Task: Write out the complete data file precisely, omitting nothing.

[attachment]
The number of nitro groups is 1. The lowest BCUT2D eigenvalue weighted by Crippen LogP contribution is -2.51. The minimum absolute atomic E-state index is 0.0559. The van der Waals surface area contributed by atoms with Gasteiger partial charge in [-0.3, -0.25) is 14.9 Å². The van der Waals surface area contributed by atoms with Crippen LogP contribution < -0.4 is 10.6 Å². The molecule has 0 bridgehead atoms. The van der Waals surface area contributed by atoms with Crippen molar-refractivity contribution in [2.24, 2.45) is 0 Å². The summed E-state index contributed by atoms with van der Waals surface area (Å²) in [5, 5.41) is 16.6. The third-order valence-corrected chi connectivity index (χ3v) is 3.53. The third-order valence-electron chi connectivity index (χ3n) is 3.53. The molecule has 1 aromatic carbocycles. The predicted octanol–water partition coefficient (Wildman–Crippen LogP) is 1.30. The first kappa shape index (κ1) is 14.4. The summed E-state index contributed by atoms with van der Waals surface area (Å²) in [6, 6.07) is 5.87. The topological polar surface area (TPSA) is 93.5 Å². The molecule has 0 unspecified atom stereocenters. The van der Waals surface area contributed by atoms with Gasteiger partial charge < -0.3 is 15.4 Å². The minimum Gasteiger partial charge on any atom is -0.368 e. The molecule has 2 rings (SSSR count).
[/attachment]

The number of nitro groups is 1. The lowest BCUT2D eigenvalue weighted by Crippen LogP contribution is -2.51. The minimum absolute atomic E-state index is 0.0559. The van der Waals surface area contributed by atoms with Gasteiger partial charge in [-0.3, -0.25) is 14.9 Å². The van der Waals surface area contributed by atoms with Crippen LogP contribution < -0.4 is 10.6 Å². The molecule has 0 bridgehead atoms. The van der Waals surface area contributed by atoms with Crippen molar-refractivity contribution in [2.24, 2.45) is 0 Å². The summed E-state index contributed by atoms with van der Waals surface area (Å²) in [5, 5.41) is 16.6. The third-order valence-corrected chi connectivity index (χ3v) is 3.53. The third-order valence-electron chi connectivity index (χ3n) is 3.53. The molecule has 1 aromatic carbocycles. The predicted octanol–water partition coefficient (Wildman–Crippen LogP) is 1.30. The first kappa shape index (κ1) is 14.4. The summed E-state index contributed by atoms with van der Waals surface area (Å²) in [6, 6.07) is 5.87. The topological polar surface area (TPSA) is 93.5 Å². The molecule has 0 unspecified atom stereocenters. The van der Waals surface area contributed by atoms with Gasteiger partial charge < -0.3 is 15.4 Å². The minimum Gasteiger partial charge on any atom is -0.368 e. The molecule has 2 rings (SSSR count).